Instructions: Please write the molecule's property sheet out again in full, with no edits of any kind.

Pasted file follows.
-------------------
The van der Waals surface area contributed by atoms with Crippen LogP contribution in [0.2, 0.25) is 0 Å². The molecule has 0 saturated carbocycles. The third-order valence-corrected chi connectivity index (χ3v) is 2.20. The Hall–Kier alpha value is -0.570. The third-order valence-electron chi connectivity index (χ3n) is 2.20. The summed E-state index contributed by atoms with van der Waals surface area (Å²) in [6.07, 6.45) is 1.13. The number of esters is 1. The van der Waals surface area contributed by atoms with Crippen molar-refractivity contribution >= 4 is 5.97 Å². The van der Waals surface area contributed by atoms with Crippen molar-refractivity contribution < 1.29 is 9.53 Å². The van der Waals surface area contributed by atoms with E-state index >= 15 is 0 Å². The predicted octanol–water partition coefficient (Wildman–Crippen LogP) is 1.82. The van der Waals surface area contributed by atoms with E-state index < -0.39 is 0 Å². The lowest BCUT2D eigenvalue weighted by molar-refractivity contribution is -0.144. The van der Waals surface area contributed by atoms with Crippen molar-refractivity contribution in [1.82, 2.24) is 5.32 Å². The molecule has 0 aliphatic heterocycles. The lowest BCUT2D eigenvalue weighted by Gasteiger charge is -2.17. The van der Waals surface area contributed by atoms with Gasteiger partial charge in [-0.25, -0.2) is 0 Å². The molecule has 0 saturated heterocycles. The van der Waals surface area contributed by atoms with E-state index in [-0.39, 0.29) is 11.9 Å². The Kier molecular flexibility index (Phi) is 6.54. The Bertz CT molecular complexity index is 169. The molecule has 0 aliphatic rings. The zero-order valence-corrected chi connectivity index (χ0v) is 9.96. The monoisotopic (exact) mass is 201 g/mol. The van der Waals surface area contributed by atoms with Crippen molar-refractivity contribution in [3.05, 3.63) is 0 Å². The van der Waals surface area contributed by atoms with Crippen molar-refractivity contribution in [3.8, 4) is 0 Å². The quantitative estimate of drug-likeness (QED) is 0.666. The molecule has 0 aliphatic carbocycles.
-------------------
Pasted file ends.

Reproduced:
The van der Waals surface area contributed by atoms with Crippen LogP contribution in [0.2, 0.25) is 0 Å². The molecule has 0 saturated carbocycles. The third-order valence-corrected chi connectivity index (χ3v) is 2.20. The Hall–Kier alpha value is -0.570. The third-order valence-electron chi connectivity index (χ3n) is 2.20. The summed E-state index contributed by atoms with van der Waals surface area (Å²) in [6.07, 6.45) is 1.13. The number of esters is 1. The van der Waals surface area contributed by atoms with Crippen molar-refractivity contribution >= 4 is 5.97 Å². The van der Waals surface area contributed by atoms with Crippen molar-refractivity contribution < 1.29 is 9.53 Å². The van der Waals surface area contributed by atoms with E-state index >= 15 is 0 Å². The predicted octanol–water partition coefficient (Wildman–Crippen LogP) is 1.82. The van der Waals surface area contributed by atoms with E-state index < -0.39 is 0 Å². The lowest BCUT2D eigenvalue weighted by molar-refractivity contribution is -0.144. The van der Waals surface area contributed by atoms with Crippen molar-refractivity contribution in [1.82, 2.24) is 5.32 Å². The molecule has 0 aliphatic heterocycles. The lowest BCUT2D eigenvalue weighted by Gasteiger charge is -2.17. The van der Waals surface area contributed by atoms with Gasteiger partial charge in [-0.25, -0.2) is 0 Å². The molecule has 0 saturated heterocycles. The van der Waals surface area contributed by atoms with E-state index in [-0.39, 0.29) is 11.9 Å². The Kier molecular flexibility index (Phi) is 6.54. The Bertz CT molecular complexity index is 169. The molecule has 0 aliphatic rings. The zero-order valence-corrected chi connectivity index (χ0v) is 9.96. The monoisotopic (exact) mass is 201 g/mol. The van der Waals surface area contributed by atoms with Crippen molar-refractivity contribution in [3.05, 3.63) is 0 Å². The van der Waals surface area contributed by atoms with Crippen molar-refractivity contribution in [3.8, 4) is 0 Å². The quantitative estimate of drug-likeness (QED) is 0.666. The molecule has 0 aliphatic carbocycles.